I wrote these pieces during my first fortnight in Lonavala. Wrote them on bits of paper because my internet connection isn’t activated yet and walking to the cyber café in the pouring rain just to write blog posts did not seem worthwhile. Found these pieces of paper strewn all around my room and now that I too have developed amphibian characteristics like the rest of them Lonavalans, and now that I do everything I want to do, anytime (only I remember to carry an umbrella all the time)…and now that Jitu threatens to get me disinherited from the family fortune unless I publish something……I have walked to the cyber café tonight ….and here they are.
11 August 2008
When the transfer order came last month…. "You're getting posted to Lonavala? Oh WOW. I’ve been there …It’s such a beautiful place."
"I've lived there. It’s awful. Your clothes will never dry"
"Oh, you lucky thing. You'll walk in clouds every day..."
"Oh, you poor thing...You'll have fungus growing in your car..."
"Sometimes when you drive, you can't see more than two feet ahead; it’s so foggy...You'll be driving with hazard lights all the time."
It was all true. I have been here five days and I feel like I'm drowning in fog. I don't remember what the sun looks like. That shiny yellow ball….doesn’t it make everything look colorful, unlike these shades of blue and grey all the time? Doesn’t it dry things up?
I have never lusted for the sun like this before. The rain absolutely DOES NOT STOP. It simply doesn't. And I do have fungus growing in my car. And begging forgiveness for being crude, I would like to inform the world that fungus in a car smells like shit. Literally. It smells like the products of defecation. In fact, it’s a lot like the smell in restrooms at petrol pumps. The kind of petrol pumps where the managers don't believe in flushes and take care never to use the loos themselves.
Ok, enough on that. I just needed to get that out of my system(!).... It isn’t that bad. Have given my car to be cleaned, against all well meaning advice to wait till the end of the monsoons.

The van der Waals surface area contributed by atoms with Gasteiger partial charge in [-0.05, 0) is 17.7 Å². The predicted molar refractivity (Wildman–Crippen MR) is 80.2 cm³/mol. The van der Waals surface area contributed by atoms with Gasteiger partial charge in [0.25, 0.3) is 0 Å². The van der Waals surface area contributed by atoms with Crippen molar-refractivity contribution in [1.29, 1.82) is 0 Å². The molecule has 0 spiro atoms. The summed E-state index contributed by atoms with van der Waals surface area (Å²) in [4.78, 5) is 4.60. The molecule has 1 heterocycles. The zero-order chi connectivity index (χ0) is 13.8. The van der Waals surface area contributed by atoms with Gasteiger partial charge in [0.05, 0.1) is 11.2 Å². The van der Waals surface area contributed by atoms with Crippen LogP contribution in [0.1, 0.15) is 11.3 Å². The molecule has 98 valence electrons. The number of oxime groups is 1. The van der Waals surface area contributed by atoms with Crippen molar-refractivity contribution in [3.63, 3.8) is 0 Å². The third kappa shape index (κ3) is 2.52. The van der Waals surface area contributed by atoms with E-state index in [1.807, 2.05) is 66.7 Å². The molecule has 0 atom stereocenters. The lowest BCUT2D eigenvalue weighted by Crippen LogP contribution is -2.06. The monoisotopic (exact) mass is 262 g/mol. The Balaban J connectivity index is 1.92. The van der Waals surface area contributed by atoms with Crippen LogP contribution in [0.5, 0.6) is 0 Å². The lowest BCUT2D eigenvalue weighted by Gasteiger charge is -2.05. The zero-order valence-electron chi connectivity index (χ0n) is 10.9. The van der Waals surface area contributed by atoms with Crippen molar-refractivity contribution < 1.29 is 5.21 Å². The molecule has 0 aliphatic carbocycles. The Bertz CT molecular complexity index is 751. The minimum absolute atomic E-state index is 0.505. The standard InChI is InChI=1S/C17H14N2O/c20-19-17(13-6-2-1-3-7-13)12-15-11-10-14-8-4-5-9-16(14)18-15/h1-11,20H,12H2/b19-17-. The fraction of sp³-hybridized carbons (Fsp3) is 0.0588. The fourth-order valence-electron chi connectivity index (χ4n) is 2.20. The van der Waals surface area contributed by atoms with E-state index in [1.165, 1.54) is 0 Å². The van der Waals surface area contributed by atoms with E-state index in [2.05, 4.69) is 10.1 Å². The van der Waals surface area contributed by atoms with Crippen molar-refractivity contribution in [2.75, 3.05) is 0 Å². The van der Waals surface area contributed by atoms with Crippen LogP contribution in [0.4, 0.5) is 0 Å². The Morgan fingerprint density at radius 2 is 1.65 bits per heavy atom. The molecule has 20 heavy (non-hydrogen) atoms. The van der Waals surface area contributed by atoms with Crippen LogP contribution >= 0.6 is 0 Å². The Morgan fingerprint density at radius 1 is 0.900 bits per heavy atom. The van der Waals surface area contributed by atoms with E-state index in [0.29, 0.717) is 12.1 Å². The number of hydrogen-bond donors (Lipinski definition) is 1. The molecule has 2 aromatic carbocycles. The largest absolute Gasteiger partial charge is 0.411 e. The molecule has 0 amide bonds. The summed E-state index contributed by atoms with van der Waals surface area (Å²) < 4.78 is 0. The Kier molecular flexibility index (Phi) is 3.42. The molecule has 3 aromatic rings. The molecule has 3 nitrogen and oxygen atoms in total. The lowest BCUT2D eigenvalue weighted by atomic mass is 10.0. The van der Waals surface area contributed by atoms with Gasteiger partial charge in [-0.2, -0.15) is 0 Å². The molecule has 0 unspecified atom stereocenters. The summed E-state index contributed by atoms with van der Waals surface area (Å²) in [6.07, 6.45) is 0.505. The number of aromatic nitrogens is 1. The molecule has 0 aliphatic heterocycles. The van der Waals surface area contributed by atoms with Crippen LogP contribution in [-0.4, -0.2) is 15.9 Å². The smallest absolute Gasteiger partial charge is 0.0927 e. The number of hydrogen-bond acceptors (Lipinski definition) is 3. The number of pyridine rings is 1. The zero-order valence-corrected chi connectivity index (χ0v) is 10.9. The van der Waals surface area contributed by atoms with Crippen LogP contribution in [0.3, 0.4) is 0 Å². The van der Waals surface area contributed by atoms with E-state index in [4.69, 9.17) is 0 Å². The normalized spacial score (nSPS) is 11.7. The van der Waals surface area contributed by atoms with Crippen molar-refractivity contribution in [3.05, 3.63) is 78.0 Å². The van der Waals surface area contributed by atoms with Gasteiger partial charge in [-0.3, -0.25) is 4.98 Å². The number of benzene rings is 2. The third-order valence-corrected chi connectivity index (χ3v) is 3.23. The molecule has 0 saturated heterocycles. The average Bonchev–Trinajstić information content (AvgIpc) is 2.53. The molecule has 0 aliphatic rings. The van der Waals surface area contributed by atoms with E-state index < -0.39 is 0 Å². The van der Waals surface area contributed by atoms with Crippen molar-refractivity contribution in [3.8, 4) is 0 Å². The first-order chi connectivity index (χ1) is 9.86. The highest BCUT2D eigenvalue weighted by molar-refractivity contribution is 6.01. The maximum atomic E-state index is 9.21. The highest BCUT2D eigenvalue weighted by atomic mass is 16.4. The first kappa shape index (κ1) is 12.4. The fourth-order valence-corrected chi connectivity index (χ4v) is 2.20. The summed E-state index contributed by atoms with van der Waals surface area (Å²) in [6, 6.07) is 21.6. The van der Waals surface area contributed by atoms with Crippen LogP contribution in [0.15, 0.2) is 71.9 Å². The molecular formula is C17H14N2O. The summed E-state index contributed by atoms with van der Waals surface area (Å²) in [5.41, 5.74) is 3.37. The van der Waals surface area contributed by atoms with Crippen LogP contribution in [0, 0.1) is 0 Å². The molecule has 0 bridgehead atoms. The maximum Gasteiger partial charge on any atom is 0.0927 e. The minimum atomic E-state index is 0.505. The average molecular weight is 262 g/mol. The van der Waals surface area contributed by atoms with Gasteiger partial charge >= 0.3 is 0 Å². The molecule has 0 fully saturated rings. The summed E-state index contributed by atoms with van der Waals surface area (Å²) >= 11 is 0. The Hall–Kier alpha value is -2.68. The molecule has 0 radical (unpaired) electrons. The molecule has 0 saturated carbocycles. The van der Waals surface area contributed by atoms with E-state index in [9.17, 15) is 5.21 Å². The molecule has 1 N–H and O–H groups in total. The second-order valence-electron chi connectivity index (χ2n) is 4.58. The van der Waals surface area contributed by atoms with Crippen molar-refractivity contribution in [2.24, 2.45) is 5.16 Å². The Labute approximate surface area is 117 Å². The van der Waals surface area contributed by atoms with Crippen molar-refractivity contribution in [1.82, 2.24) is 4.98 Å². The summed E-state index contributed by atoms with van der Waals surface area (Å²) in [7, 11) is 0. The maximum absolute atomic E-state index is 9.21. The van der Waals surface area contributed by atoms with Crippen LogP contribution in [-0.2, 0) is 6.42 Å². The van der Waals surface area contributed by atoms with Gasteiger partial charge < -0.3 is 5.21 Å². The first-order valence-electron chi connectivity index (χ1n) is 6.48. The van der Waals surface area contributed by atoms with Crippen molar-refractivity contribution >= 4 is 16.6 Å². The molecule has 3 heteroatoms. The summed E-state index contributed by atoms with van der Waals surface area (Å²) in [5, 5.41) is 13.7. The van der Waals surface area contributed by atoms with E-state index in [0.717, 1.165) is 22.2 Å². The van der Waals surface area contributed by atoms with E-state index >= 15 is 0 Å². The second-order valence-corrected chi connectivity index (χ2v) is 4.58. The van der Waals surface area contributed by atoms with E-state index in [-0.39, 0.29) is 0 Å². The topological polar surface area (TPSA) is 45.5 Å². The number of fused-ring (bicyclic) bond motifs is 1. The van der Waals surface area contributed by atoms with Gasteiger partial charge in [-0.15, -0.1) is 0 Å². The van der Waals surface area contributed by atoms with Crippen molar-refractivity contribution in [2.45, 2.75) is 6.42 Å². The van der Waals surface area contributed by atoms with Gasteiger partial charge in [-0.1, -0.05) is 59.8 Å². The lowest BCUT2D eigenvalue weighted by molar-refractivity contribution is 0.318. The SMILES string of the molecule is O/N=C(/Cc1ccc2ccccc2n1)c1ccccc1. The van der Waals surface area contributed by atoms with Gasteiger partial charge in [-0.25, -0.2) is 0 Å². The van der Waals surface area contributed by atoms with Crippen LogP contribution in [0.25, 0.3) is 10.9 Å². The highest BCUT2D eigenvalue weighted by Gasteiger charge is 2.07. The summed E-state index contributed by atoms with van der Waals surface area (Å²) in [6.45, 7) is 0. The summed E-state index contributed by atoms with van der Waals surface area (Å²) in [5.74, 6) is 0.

And I have walked among the clouds. This defies description. It has to be experienced. I could write pages and it wouldn't touch the magic this place is. Yesterday I carried a book (The Last Lecture, awesome book) to the lakeside and settled down comfortably to read. Breathtakingly beautiful view - think moss covered hills all around, then think silvery, shimmering lake in the centre....surreal. Fifteen pages later I looked up and I could see - NOTHING. I was sitting in clouds. Surrounded on all sides, it seemed impossible to know where I had parked the car! I could actually have started walking and stepped into the lake....
But although the fog and the rain follow absolutely no timetable, although some days it pours for hours together, the interesting thing is how life goes on. Here in Lonavala, people live as people in other parts of the world do – only they carry raincoats and umbrellas ALL THE TIME. No longer do I smile in disbelief if I see people going for walks in perfectly clear weather with umbrellas tucked under their arms. They know they might need them and they always do. People in Lonavala will never say – Hey, it’s raining cats and dogs, let’s not go out tonight. They just get up and go – to shop, to jog, to party, to eat out, whatever.
12 August 2008